DNA obtained from missions and enemies can be used by Pox to power up both Crypto as well as his flying saucer. These power ups often add various improvements to Crypto’s weaponry as well as his health, which is protected by a shield that is depleted anytime he receives damage or touches water. It is worth noting that while the game may not be the most difficult at times, players will not want to slouch on their upgrades as there are a number of difficulty spikes that can occur in a few missions, especially at the end, that will catch many players off-guard if they have been steamrolling through the best humanity has had to offer with no upgrades.
Those who played the original release of Destroy All Humans! will also notice that a brand new mission has also been included in this game as the development team has included a previously cut mission as part of the story now. This little addition is a nice touch that fits right into the story and, in retrospect, feels a bit odd to be removed from the original release.
Visuals & Audio
When designing Destroy All Humans! the development team appears to have tried to stay as close to the original designs as possible while improving them to modern day standards, allowing for the game to look quite good with Crypto’s design really standing out as impressive in nature as well as the numerous cutscenes that appear throughout the game. The designs for the humans are a bit more cartoonish looking this time around, likely for the best given the way players plow through them, but suffer a bit from there being too few models to work with, making way too many humans appear similar to one another in the six different stages in the game. As for these stages, they are unique enough in design if a bit sparse in some spaces but work well, especially when players zip around in Crypto’s UFO.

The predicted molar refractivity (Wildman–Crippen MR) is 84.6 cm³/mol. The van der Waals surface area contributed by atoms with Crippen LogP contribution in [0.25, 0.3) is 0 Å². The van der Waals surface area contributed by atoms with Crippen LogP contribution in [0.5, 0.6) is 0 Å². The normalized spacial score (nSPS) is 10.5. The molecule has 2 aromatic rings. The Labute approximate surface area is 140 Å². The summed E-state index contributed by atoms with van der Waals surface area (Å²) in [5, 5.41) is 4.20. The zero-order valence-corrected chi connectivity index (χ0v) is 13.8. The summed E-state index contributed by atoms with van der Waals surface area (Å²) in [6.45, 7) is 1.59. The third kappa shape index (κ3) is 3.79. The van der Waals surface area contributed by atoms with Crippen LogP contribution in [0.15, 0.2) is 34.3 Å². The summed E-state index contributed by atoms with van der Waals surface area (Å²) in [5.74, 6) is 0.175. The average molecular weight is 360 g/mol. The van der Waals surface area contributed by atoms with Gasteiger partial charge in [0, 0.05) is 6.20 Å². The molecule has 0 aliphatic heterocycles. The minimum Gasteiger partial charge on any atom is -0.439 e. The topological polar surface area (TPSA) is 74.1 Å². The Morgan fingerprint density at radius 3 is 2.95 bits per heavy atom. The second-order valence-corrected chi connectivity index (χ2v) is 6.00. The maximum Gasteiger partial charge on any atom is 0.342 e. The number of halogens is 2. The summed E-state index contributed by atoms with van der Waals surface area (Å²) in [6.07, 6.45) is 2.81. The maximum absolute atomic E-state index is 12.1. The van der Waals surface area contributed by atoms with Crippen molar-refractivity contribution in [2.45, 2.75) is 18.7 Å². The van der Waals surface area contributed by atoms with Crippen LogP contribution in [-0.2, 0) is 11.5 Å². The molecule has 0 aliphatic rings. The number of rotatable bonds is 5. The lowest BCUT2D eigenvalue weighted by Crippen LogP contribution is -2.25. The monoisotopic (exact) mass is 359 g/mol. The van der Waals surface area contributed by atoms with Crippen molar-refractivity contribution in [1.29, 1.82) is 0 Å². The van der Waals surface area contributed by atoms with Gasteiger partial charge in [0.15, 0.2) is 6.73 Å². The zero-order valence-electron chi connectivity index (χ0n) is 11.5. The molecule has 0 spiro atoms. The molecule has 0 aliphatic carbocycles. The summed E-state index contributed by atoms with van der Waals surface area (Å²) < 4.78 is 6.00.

There is something to be said for authenticity but also something to be said for trying to keep things up to a certain standard. While most of the graphics and gameplay mechanics have been improved, the voice work has been taken entirely from the 2005 release of the game and while this does allow for the great performances of the two main characters to stay untouched (in case they couldn’t return to reprise their roles) the aged sound clips sound rough at times and often bits of dialogue are constantly repeated during combat so players will quickly get tired of hearing the same phrases over and over again.
When handling a game that many loved from over fifteen years ago, it can be difficult to judge just how much should be changed and Black Forest Games’ handling of Destroy All Humans! was a light-handed one. While modernizing the control scheme and updating the graphics to close to modern standards have seen the action game revitalized for many, it also is one that can often feel a bit too simple at times and although the comedic writing is great when it comes to its main characters, it doesn’t move beyond that.